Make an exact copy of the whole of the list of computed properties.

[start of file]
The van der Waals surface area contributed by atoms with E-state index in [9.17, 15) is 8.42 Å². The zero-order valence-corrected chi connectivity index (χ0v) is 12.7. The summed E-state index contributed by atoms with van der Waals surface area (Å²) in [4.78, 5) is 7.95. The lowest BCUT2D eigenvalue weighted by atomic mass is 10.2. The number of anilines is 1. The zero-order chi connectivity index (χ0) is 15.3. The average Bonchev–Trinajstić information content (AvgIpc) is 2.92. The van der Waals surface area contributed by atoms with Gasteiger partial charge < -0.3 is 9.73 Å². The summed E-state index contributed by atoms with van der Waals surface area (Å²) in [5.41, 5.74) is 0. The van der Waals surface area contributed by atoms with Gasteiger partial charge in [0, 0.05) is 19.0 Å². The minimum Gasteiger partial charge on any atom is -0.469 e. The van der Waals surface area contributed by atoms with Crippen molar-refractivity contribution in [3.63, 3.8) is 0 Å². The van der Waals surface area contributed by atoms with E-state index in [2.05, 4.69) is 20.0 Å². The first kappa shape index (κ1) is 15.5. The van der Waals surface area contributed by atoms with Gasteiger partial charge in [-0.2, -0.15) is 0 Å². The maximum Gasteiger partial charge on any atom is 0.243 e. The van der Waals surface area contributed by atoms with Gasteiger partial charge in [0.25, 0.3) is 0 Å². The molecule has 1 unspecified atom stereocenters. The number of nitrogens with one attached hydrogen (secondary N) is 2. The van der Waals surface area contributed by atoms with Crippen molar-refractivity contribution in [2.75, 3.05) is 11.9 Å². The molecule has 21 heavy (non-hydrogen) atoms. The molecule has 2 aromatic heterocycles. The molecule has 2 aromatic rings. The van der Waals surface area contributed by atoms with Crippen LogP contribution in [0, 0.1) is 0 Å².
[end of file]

The van der Waals surface area contributed by atoms with E-state index in [9.17, 15) is 8.42 Å². The zero-order valence-corrected chi connectivity index (χ0v) is 12.7. The summed E-state index contributed by atoms with van der Waals surface area (Å²) in [4.78, 5) is 7.95. The lowest BCUT2D eigenvalue weighted by atomic mass is 10.2. The number of anilines is 1. The zero-order chi connectivity index (χ0) is 15.3. The average Bonchev–Trinajstić information content (AvgIpc) is 2.92. The van der Waals surface area contributed by atoms with Gasteiger partial charge < -0.3 is 9.73 Å². The summed E-state index contributed by atoms with van der Waals surface area (Å²) in [5.41, 5.74) is 0. The van der Waals surface area contributed by atoms with Gasteiger partial charge in [0, 0.05) is 19.0 Å². The minimum Gasteiger partial charge on any atom is -0.469 e. The van der Waals surface area contributed by atoms with Crippen molar-refractivity contribution in [3.63, 3.8) is 0 Å². The van der Waals surface area contributed by atoms with E-state index in [2.05, 4.69) is 20.0 Å². The first kappa shape index (κ1) is 15.5. The van der Waals surface area contributed by atoms with Gasteiger partial charge in [-0.2, -0.15) is 0 Å². The maximum Gasteiger partial charge on any atom is 0.243 e. The van der Waals surface area contributed by atoms with Gasteiger partial charge in [0.25, 0.3) is 0 Å². The molecule has 1 unspecified atom stereocenters. The number of nitrogens with one attached hydrogen (secondary N) is 2. The van der Waals surface area contributed by atoms with Crippen molar-refractivity contribution in [2.75, 3.05) is 11.9 Å². The molecule has 21 heavy (non-hydrogen) atoms. The molecule has 2 aromatic heterocycles. The molecule has 2 aromatic rings. The van der Waals surface area contributed by atoms with Crippen LogP contribution in [0, 0.1) is 0 Å².